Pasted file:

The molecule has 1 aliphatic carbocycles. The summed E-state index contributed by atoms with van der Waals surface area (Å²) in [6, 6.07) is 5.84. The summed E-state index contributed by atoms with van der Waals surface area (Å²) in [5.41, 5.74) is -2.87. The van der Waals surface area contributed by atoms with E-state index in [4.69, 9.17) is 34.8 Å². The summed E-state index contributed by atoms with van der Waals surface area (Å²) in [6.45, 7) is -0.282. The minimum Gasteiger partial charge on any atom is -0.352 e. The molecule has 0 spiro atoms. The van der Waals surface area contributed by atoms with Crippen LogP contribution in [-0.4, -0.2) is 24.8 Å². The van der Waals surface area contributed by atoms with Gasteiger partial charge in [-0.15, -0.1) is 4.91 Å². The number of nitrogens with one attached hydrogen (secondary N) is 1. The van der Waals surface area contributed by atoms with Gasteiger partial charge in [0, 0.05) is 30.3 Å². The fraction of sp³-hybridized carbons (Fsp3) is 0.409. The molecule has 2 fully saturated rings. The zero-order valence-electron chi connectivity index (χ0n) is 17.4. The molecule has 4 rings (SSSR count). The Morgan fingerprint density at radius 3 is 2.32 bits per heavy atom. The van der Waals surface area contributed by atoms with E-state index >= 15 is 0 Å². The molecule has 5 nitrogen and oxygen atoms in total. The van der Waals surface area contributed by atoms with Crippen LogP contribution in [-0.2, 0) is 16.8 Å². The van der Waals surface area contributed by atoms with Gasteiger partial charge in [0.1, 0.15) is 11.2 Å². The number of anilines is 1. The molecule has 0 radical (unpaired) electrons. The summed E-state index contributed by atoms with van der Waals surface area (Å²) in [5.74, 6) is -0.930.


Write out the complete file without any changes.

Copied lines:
The molecule has 1 aliphatic carbocycles. The summed E-state index contributed by atoms with van der Waals surface area (Å²) in [6, 6.07) is 5.84. The summed E-state index contributed by atoms with van der Waals surface area (Å²) in [5.41, 5.74) is -2.87. The van der Waals surface area contributed by atoms with E-state index in [4.69, 9.17) is 34.8 Å². The summed E-state index contributed by atoms with van der Waals surface area (Å²) in [6.45, 7) is -0.282. The minimum Gasteiger partial charge on any atom is -0.352 e. The molecule has 0 spiro atoms. The van der Waals surface area contributed by atoms with Crippen LogP contribution in [-0.4, -0.2) is 24.8 Å². The van der Waals surface area contributed by atoms with Gasteiger partial charge in [-0.15, -0.1) is 4.91 Å². The number of nitrogens with one attached hydrogen (secondary N) is 1. The van der Waals surface area contributed by atoms with Gasteiger partial charge in [0, 0.05) is 30.3 Å². The fraction of sp³-hybridized carbons (Fsp3) is 0.409. The molecule has 2 fully saturated rings. The zero-order valence-electron chi connectivity index (χ0n) is 17.4. The molecule has 4 rings (SSSR count). The Morgan fingerprint density at radius 3 is 2.32 bits per heavy atom. The van der Waals surface area contributed by atoms with E-state index >= 15 is 0 Å². The molecule has 5 nitrogen and oxygen atoms in total. The van der Waals surface area contributed by atoms with Crippen LogP contribution in [-0.2, 0) is 16.8 Å². The van der Waals surface area contributed by atoms with Gasteiger partial charge in [0.1, 0.15) is 11.2 Å². The number of anilines is 1. The molecule has 0 radical (unpaired) electrons. The summed E-state index contributed by atoms with van der Waals surface area (Å²) in [5.74, 6) is -0.930.